“Jennie, is chapter reading over?” That was Parker’s worrisome question today. He just wasn’t ready to let it go. “Can we read more?” Isn’t that question the Brass Ring? The one that validates not only chapter reading, but one of the best books, ever?
Children are authentic. They speak the truth, from the heart.
Every year I start chapter reading with my preschool class on ‘day one’. And, the first book I read is Charlotte’s Web. We have had only nine days of school and children are totally hooked. They adore Wilbur and laugh at the goose repeating words three times. They trust Charlotte. They have just met Templeton the rat, and learned of Wilbur’s fate.
I am reading to three and four-year-olds about the beauty of life and the fear of death, about morals (and lack thereof), and about friendships (and lack thereof). That sounds pretty sophisticated for preschoolers, but leave it to the beautifully crafted words of E.B. White.
“The barn was very large. It was was very old. It smelled of hay and it smelled of manure. It smelled of the perspiration of tired horses and the wonderful sweet breath of patient cows. It often had a sort of peaceful smell–as though nothing bad could happen ever again in the world.”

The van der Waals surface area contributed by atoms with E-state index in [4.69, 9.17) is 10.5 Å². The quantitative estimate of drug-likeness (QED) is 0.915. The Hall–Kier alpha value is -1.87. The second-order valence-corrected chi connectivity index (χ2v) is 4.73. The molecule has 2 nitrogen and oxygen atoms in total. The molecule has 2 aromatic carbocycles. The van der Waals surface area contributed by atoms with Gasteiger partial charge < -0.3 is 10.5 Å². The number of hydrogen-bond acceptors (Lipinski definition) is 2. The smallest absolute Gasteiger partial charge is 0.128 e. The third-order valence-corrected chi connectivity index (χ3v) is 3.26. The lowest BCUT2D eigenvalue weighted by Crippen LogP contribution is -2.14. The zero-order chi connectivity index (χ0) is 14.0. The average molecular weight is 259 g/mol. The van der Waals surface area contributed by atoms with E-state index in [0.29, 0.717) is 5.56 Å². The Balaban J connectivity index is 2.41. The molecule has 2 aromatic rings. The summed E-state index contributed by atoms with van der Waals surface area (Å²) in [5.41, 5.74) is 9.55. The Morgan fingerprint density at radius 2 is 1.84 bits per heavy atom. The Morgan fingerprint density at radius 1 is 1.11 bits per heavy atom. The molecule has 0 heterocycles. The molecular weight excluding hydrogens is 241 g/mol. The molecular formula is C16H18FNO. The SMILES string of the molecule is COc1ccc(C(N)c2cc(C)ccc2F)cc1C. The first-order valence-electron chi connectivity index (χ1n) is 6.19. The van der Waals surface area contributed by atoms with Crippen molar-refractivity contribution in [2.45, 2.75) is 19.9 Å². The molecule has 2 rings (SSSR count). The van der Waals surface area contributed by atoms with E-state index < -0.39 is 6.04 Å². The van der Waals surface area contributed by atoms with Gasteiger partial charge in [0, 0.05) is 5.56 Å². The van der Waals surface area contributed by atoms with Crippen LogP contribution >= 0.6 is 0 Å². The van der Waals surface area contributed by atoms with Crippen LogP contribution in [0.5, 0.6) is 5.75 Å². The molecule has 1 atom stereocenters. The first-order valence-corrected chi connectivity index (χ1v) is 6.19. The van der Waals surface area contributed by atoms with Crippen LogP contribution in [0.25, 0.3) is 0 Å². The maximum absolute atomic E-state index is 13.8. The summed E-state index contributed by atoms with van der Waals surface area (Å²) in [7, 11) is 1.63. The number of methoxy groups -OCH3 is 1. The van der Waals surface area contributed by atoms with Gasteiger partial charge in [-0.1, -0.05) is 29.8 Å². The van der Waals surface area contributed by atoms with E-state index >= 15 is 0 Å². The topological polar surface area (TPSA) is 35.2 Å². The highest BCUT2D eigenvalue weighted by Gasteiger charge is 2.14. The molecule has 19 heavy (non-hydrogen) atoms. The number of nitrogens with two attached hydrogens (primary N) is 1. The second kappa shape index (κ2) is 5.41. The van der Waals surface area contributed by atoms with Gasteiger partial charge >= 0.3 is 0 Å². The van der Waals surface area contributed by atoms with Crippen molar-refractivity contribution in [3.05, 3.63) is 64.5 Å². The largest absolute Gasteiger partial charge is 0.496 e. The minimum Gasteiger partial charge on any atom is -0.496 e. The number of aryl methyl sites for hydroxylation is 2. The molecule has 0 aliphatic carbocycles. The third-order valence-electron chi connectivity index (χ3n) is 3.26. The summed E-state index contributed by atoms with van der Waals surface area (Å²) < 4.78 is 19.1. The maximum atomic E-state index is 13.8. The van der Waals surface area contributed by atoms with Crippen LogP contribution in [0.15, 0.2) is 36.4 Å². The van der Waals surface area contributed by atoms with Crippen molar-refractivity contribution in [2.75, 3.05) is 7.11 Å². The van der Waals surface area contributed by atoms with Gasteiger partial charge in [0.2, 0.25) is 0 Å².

We often underestimate children. Their brains are absorbing the world around them like a giant sponge. Let’s give them the world through words, the best words written. I tell the children, “The words in the story go into your ears and then into your brain, and you make the pictures in your head.”
That’s just what happens, every day at chapter reading.
I stop when we read a new word, such as ‘gratified’, or ‘salutations’. Children are excited to learn new words. I stop when something happens; I certainly stopped when the old sheep told Wilbur he was going to die. That was a long and thoughtful conversation, including all the different meats that come from a pig.
The beauty of Charlotte’s Web comes from learning about the world, and about every feeling that is important in order to grow into a good person. Goodness and knowledge, all on a farm.
By the end of the school year I have also read Mr. Popper’s Penguins, The Story of Doctor Dolittle, My Father’s Dragon, Little House in the Big Woods, Little House on the Prairie, and more. I ask the children their favorite chapter reading book, and Charlotte’s Web is consistently their choice, even though nine months have passed since we read the book. That says it all.